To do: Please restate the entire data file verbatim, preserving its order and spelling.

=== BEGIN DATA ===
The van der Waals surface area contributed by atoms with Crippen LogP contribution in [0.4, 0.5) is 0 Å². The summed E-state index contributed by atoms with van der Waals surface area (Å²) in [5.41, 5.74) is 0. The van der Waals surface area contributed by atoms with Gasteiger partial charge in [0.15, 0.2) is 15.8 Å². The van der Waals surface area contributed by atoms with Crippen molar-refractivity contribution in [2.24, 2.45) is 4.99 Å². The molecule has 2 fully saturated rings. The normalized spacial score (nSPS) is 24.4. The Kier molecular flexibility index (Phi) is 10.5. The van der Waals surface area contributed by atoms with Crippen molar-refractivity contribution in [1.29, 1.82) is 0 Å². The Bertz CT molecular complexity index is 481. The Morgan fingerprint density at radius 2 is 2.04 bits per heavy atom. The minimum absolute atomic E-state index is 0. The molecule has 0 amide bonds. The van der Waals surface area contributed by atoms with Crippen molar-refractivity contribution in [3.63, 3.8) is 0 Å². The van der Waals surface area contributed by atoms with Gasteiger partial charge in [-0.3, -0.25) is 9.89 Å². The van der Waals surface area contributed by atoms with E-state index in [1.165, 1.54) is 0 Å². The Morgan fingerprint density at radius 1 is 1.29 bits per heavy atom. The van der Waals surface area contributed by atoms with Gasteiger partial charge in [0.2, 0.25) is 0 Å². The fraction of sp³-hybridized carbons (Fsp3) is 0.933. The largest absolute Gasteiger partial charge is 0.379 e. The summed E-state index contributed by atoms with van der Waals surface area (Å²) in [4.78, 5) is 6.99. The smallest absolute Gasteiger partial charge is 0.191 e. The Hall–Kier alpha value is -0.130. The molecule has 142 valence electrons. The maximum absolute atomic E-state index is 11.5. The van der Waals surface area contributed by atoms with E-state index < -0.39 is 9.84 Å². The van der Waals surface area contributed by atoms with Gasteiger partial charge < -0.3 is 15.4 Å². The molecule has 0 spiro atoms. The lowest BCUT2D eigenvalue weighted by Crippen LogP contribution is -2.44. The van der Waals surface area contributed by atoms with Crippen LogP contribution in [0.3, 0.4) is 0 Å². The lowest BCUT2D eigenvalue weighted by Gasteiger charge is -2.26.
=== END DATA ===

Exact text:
The van der Waals surface area contributed by atoms with Crippen LogP contribution in [0.4, 0.5) is 0 Å². The summed E-state index contributed by atoms with van der Waals surface area (Å²) in [5.41, 5.74) is 0. The van der Waals surface area contributed by atoms with Gasteiger partial charge in [0.15, 0.2) is 15.8 Å². The van der Waals surface area contributed by atoms with Crippen molar-refractivity contribution in [2.24, 2.45) is 4.99 Å². The molecule has 2 fully saturated rings. The normalized spacial score (nSPS) is 24.4. The Kier molecular flexibility index (Phi) is 10.5. The van der Waals surface area contributed by atoms with Crippen molar-refractivity contribution in [1.29, 1.82) is 0 Å². The Bertz CT molecular complexity index is 481. The Morgan fingerprint density at radius 2 is 2.04 bits per heavy atom. The minimum absolute atomic E-state index is 0. The molecule has 0 amide bonds. The van der Waals surface area contributed by atoms with Crippen molar-refractivity contribution in [3.63, 3.8) is 0 Å². The van der Waals surface area contributed by atoms with Gasteiger partial charge in [-0.3, -0.25) is 9.89 Å². The van der Waals surface area contributed by atoms with E-state index in [1.165, 1.54) is 0 Å². The Morgan fingerprint density at radius 1 is 1.29 bits per heavy atom. The van der Waals surface area contributed by atoms with Gasteiger partial charge in [0.2, 0.25) is 0 Å². The fraction of sp³-hybridized carbons (Fsp3) is 0.933. The largest absolute Gasteiger partial charge is 0.379 e. The summed E-state index contributed by atoms with van der Waals surface area (Å²) in [4.78, 5) is 6.99. The smallest absolute Gasteiger partial charge is 0.191 e. The Hall–Kier alpha value is -0.130. The molecule has 142 valence electrons. The maximum absolute atomic E-state index is 11.5. The van der Waals surface area contributed by atoms with E-state index < -0.39 is 9.84 Å². The van der Waals surface area contributed by atoms with Gasteiger partial charge < -0.3 is 15.4 Å². The molecule has 0 spiro atoms. The lowest BCUT2D eigenvalue weighted by Crippen LogP contribution is -2.44. The van der Waals surface area contributed by atoms with Crippen LogP contribution in [0.3, 0.4) is 0 Å². The lowest BCUT2D eigenvalue weighted by Gasteiger charge is -2.26.